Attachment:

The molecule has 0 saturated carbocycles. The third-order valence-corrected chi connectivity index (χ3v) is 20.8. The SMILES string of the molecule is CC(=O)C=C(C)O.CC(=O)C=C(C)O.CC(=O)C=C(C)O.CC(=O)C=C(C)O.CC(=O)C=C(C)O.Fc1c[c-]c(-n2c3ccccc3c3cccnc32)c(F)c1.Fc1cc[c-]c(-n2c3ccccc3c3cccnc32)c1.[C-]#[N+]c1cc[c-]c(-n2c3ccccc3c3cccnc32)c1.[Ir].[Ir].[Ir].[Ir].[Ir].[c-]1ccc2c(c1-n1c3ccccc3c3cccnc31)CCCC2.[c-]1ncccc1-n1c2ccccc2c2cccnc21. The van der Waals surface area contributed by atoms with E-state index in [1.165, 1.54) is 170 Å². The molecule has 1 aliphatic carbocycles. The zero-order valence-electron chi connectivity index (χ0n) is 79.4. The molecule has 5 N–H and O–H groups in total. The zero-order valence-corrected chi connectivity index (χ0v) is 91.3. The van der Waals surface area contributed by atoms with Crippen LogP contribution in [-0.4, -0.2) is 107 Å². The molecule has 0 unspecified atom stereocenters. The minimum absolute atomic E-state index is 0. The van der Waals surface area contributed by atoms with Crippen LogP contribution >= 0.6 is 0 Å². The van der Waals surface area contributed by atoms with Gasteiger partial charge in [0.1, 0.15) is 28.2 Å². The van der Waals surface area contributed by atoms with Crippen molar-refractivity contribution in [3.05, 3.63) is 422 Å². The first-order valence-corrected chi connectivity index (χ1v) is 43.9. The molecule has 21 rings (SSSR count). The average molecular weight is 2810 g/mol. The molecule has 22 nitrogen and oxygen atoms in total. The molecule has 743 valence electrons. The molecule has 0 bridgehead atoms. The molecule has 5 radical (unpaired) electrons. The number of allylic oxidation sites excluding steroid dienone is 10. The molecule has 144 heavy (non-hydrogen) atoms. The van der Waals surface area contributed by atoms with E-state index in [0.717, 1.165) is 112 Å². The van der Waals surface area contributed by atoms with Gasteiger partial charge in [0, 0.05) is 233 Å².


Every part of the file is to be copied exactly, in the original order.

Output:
The molecule has 0 saturated carbocycles. The third-order valence-corrected chi connectivity index (χ3v) is 20.8. The SMILES string of the molecule is CC(=O)C=C(C)O.CC(=O)C=C(C)O.CC(=O)C=C(C)O.CC(=O)C=C(C)O.CC(=O)C=C(C)O.Fc1c[c-]c(-n2c3ccccc3c3cccnc32)c(F)c1.Fc1cc[c-]c(-n2c3ccccc3c3cccnc32)c1.[C-]#[N+]c1cc[c-]c(-n2c3ccccc3c3cccnc32)c1.[Ir].[Ir].[Ir].[Ir].[Ir].[c-]1ccc2c(c1-n1c3ccccc3c3cccnc31)CCCC2.[c-]1ncccc1-n1c2ccccc2c2cccnc21. The van der Waals surface area contributed by atoms with E-state index in [1.165, 1.54) is 170 Å². The molecule has 1 aliphatic carbocycles. The zero-order valence-electron chi connectivity index (χ0n) is 79.4. The molecule has 5 N–H and O–H groups in total. The zero-order valence-corrected chi connectivity index (χ0v) is 91.3. The van der Waals surface area contributed by atoms with Crippen LogP contribution in [-0.4, -0.2) is 107 Å². The molecule has 0 unspecified atom stereocenters. The minimum absolute atomic E-state index is 0. The van der Waals surface area contributed by atoms with Crippen LogP contribution >= 0.6 is 0 Å². The van der Waals surface area contributed by atoms with Gasteiger partial charge in [0.1, 0.15) is 28.2 Å². The van der Waals surface area contributed by atoms with Crippen molar-refractivity contribution in [3.05, 3.63) is 422 Å². The first-order valence-corrected chi connectivity index (χ1v) is 43.9. The molecule has 21 rings (SSSR count). The average molecular weight is 2810 g/mol. The molecule has 22 nitrogen and oxygen atoms in total. The molecule has 743 valence electrons. The molecule has 0 bridgehead atoms. The molecule has 5 radical (unpaired) electrons. The number of allylic oxidation sites excluding steroid dienone is 10. The molecule has 144 heavy (non-hydrogen) atoms. The van der Waals surface area contributed by atoms with E-state index in [0.717, 1.165) is 112 Å². The van der Waals surface area contributed by atoms with Gasteiger partial charge in [0, 0.05) is 233 Å².